• Partnering with HR for policy monitoring and enforcement

Solution: Embrace human-in-the-loop automation to reduce toil and increase innovation

In our 2021 State of DevOps Automation study, operations professionals reported automation as a key to balancing rapid delivery with reliability. Leveraging human-in-the-loop automation will balance day-to-day operations workloads and reduce toil by allowing machines to automate repetitive, predictable tasks. Since people continue to play an important role in the systems they manage, they are brought in at significant decision points in the process to increase flexibility and stability. This also re-orients the team’s time towards higher-order development and operations work that requires human judgment and insight, which will both increase opportunities for innovation and reduce work overload.

Challenge: Maintaining a positive culture and work environment for both in-office and remote experiences

Hybrid work policies promise the advantages of both forms of work — in-person opportunities to connect and collaborate balanced with increased flexibility and freedom. However, managing varied employee experiences can easily lead organizations down a path that can both hinder their employees and their bottom line. This could take a variety of forms:

  • Neglecting or limiting exposure of remote employees to new projects or senior leadership
  • Lack of transparency or inconsistent communication amongst members of a team
  • Inequitable access to mentorship opportunities for in-person vs remote employees
  • Failing to recognize the contributions of remote employees in a meaningful way
  • Not providing opportunities for team-building that is inclusive of remote and in-person employees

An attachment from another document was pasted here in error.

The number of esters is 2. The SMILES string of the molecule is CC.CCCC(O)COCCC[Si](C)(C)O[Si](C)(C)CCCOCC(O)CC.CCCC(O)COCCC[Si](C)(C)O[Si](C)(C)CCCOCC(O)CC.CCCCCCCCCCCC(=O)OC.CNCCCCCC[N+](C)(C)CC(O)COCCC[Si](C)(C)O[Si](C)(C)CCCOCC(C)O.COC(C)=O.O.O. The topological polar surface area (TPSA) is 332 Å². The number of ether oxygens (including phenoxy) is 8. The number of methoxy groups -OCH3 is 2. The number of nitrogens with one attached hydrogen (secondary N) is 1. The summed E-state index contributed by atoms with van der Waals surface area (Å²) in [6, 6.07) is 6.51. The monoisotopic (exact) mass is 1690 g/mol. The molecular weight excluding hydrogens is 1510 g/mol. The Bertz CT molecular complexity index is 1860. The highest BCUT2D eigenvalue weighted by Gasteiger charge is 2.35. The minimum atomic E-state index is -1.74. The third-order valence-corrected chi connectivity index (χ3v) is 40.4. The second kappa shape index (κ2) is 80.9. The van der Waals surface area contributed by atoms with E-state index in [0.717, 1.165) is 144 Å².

Solution: Develop a human-centered and inclusive culture focused on improvement

By prioritizing people and enabling a process of “continuous feedback” that supports the needs of both internal and external customers, operations teams can avoid falling into the traps outlined above. Here are a few strategies to support facilitating a human-centered culture:

  • Define and document processes for recognition of employees and their work. Ensure the selection process and “celebration” are equitable and accessible to all employees.
  • Roll out internal technology and tools that enhance transparency, resource allocation, hybrid collaboration, and flexible ways of working.
  • Be intentional about team-building. Keep a consistent schedule of planned opportunities for engagement that vary between the entire team coming together in person, localized or region-based opportunities to connect, and virtual team-building activities that team members can participate in regardless of location.
  • Create opportunities to collect feedback and develop a plan to iterate upon your processes and policies.

The hybrid work environment will vary significantly from organization to organization based on the size of their workforce, their industry and field of work, and the culture they seek to cultivate. What remains clear is that the future of work, and operations, will only continue to evolve. At Transposit, we are excited to support organizations as they adapt to this flexible new reality and its implications for engineering and operations teams.